If you’ve been through a divorce, you know there may be a million little things to work out in the divorce process. If you’re a homeowner with your former spouse on the mortgage, one of the items you must address, usually after the divorce, is how to handle your house.
If you’re going to stay in the home, you may need to refinance to remove your ex from the mortgage. Maybe you’re looking to use child or spousal support payments from the divorce to help you qualify to buy a new house. Your mortgage lender will need to make sure you financially qualify to make the mortgage payments. In addition, they’ll take a look at documentation to see if your spouse was paid a consideration, or monetary amount, for their equity stake in the property.
Let’s take a look at how your divorce documents are part of this picture.
Child Support or Alimony Payments
If you’ve had children together, child support might be part of the qualification process. The same holds true if one of you has been ordered to pay spousal support to the other as part of the divorce agreement.
If you’re the party receiving the financial support, the money could help you qualify for the mortgage. Child support and alimony are considered acceptable sources of stable income if they’re scheduled to continue for at least three years after the mortgage application or closing, depending on the type of loan you apply for. You also have to document a history of receiving the payment.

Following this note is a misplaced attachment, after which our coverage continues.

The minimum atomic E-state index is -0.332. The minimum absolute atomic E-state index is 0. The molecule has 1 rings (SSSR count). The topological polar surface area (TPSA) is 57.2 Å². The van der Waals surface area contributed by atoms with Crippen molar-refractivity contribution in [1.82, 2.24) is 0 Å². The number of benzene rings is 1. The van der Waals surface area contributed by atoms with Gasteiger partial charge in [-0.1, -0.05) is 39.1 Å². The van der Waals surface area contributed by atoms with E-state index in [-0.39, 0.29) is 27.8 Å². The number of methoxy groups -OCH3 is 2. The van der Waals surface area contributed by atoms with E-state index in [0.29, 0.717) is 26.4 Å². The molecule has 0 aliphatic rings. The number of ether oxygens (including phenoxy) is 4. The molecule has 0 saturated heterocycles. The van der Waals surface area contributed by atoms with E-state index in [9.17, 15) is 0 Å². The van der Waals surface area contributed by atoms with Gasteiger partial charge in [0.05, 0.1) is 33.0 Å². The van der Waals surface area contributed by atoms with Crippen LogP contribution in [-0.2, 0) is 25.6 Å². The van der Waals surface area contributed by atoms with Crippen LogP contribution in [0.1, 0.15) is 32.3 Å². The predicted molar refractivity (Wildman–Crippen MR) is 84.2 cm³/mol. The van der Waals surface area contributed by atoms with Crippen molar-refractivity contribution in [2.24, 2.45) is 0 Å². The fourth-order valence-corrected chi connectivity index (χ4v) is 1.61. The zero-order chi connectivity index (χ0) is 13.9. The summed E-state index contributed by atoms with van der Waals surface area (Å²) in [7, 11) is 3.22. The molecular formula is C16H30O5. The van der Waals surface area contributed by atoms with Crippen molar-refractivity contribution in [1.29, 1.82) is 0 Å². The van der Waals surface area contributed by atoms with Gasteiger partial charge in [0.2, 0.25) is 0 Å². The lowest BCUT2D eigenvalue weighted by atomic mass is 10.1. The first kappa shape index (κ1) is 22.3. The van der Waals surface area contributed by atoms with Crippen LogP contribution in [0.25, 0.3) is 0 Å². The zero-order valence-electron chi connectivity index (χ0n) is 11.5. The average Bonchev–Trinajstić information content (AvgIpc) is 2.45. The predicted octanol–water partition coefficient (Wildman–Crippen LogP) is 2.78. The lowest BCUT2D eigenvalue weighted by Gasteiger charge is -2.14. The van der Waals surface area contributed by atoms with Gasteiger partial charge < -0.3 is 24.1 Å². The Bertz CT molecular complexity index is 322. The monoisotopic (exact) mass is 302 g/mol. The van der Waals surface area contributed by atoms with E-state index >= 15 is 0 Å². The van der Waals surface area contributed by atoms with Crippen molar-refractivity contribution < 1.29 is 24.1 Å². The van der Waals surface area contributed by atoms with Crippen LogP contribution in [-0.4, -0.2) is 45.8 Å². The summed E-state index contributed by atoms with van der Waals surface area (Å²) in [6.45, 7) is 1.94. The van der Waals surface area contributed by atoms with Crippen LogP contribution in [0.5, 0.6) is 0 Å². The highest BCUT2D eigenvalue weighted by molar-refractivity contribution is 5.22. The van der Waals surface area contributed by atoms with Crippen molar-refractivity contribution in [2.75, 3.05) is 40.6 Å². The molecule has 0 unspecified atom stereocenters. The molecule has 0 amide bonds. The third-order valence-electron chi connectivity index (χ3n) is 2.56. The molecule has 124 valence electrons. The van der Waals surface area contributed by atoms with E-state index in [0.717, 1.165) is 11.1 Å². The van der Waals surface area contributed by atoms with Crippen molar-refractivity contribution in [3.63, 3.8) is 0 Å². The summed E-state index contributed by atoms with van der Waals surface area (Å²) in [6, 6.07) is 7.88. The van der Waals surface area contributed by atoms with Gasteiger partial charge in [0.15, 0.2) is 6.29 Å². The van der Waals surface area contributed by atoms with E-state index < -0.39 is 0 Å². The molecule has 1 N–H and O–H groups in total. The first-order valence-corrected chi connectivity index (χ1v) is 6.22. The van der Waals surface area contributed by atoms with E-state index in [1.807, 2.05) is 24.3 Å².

On the other hand, if you’re the spouse paying child support and/or alimony, this is a recurring monthly expense that is counted in your debt-to-income (DTI) ratio. However, there are circumstances in which the payments can be excluded from your DTI.
At Quicken Loans, if you have to make just 10 or fewer child support or alimony payments, this debt doesn’t have to be included on conventional and jumbo loans (nine for VA loans). It may be possible to exclude this debt with an FHA loan, but the requirements are a little more complicated: Be sure to talk this over with your lender.
Your lender will also need to see divorce documents to glean if any consideration was paid to your ex-spouse for their equity in the home. The lender needs to know the dollar amount before they can have a quitclaim deed processed to take them off the title.
The purpose of having the figure documented is to make sure the payoff is agreed to before your ex is removed.
To verify the property-related terms of the divorce, lenders may request any of the following documentation from you:
- Divorce decree
- Final separation agreement
- Divorce-related legal agreement
- A settlement signed by the judge
If you are receiving child support and/or alimony payments, a Friend of the Court letter may work instead. If child support payments can be excluded from your DTI, a copy of each qualifying child’s birth certificate can be used to verify their ages.
The divorce process can be time-consuming. If you still have questions, let us know in the comments. We’ll do our best to find the answers.
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